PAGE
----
Macif well positioned after €1.75bn M&A hat-trick

Macif sold the first ever transaction to include RT1, Tier 2 and Tier 3 tranches on 14 June, a €1.75bn three-tranche deal that attracted some €12.1bn of demand from more than 400 accounts, as the insurer successfully raised a large part of the financing for its transformative acquisition of Aviva France.

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Following the €3.2bn acquisition of Aviva France, the mutual Aéma Groupe — formed by the merger of Macif and Aésio — is set to become a top five player across insurance markets in France and the sixth largest asset manager in France, while the transaction will double the revenues of Macif (Mutuelle Assurance des Commerçants et Industriels de France et des cadres et des salariés de l’Industrie et du Commerce).

The Aviva France acquisition was announced in February and market participants had been eagerly anticipating the €1.75bn of subordinated issuance Macif had earmarked for the financing.

The transaction was announced on Tuesday, 8 June, and the issuer connected with over 85 investors in calls that week. It announced a €400m Restricted Tier 1 (RT1), with an expected rating of Ba1, as well as a euro benchmark fixed-to-floating rate Tier 2 and/or euro benchmark fixed rate Tier 3, both with expected Baa1 ratings.

The following Monday, 14 June, the leads went out with initial price thoughts of the 4.125% area for a €400m perpetual non-call eight RT1, the mid-swaps plus 250bp area for a euro benchmark 31 non-call 11 Tier 2, and the mid-swaps plus 130bp area for a six year euro benchmark Tier 3. On the back of an aggregate €14bn book, the pricing of the RT1 was set at 3.5%, the Tier 2 at 205bp, and the Tier 3 at 95bp, with the final books for each tranche good at re-offer ultimately €4bn, above €5.5bn and above €2.6bn, respectively, for a total of some €12.1bn comprising over 400 accounts.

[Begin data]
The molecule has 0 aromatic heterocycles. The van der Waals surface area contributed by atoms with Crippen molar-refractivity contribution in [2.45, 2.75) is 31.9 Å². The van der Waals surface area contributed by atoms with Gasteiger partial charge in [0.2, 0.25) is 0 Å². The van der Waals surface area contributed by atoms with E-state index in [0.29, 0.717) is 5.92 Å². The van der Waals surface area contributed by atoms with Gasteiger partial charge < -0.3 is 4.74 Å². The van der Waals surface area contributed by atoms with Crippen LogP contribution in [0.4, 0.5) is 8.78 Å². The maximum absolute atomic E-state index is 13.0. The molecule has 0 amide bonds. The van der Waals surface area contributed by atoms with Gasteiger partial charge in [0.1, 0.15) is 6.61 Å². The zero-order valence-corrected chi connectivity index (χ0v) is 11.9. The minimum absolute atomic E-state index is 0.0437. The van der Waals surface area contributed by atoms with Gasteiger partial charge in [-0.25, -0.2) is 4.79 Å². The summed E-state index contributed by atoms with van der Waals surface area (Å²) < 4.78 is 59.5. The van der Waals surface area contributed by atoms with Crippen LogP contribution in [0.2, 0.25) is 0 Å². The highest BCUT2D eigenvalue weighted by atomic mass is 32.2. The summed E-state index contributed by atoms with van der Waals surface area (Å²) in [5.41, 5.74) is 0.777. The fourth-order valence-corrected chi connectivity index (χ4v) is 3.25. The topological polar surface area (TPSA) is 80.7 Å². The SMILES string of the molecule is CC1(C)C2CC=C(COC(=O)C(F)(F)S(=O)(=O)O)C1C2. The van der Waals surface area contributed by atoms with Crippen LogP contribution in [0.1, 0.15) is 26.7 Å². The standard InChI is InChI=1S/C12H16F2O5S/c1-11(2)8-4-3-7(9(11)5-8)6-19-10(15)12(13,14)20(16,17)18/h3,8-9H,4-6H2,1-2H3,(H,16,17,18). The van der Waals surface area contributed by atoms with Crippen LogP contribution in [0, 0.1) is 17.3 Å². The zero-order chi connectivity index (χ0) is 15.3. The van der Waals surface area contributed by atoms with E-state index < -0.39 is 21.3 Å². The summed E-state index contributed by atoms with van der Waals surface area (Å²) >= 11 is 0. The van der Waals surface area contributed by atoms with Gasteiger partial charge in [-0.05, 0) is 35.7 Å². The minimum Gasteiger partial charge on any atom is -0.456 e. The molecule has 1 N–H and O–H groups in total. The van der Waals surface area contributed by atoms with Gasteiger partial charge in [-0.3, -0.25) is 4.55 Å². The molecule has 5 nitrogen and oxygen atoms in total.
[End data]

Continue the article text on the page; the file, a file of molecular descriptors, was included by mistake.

“The three days of virtual roadshow conducted as part of this capital increase have again proved the great appetite of investors towards Macif’s solid business model,” the insurer said. “These transactions constitute a significant part of Aviva France’s acquisition financing and the proceeds of the notes will be eligible for inclusion in Solvency II regulatory capital, reinforcing the newly formed group capital base.”

The acquisition saw Aéma Groupe’s pro forma Solvency II ratio fall to 159% at end-March 2021, but it has committed to increase solvency to 190% by 2024 by organic capital generation, and André Bonnal, FIG syndicate at Crédit Agricole CIB, said the pricing achieved by Macif showed that investors had bought into its story.

“The final spread outcome is very close to the likes of La Mondiale and Groupama,” he said, “and while Macif is expected to be a better name on paper than those two in future, it’s impressive that on the inaugural, M&A trade they were able to substantially compress the premium to these established names to virtually zero.”

The Tier 2 came around 2bp wide of where Bonnal put fair value for a comparable La Mondiale trade and the Tier 3 around 5bp wide.

“There was a little more juice in the RT1,” he added, “but it’s a non-investment grade product and they needed to derisk that tranche in particular.”

Bonnal said the outcome was supported by the decision to split the financing into three tranches, rather than the potential two, which would have meant one being €1.35bn given the €400m limit to the RT1’s size.

“It was very smart because it essentially allowed them to target different pockets of investors and limit as much as possible the overlap between the different tranches,” he said. “€1.35bn would have been a very big size for a newcomer, especially in the context of an M&A transaction they had to complete.

“They also targeted maturities across the curve, so all in all a very orderly split between the three tranches.”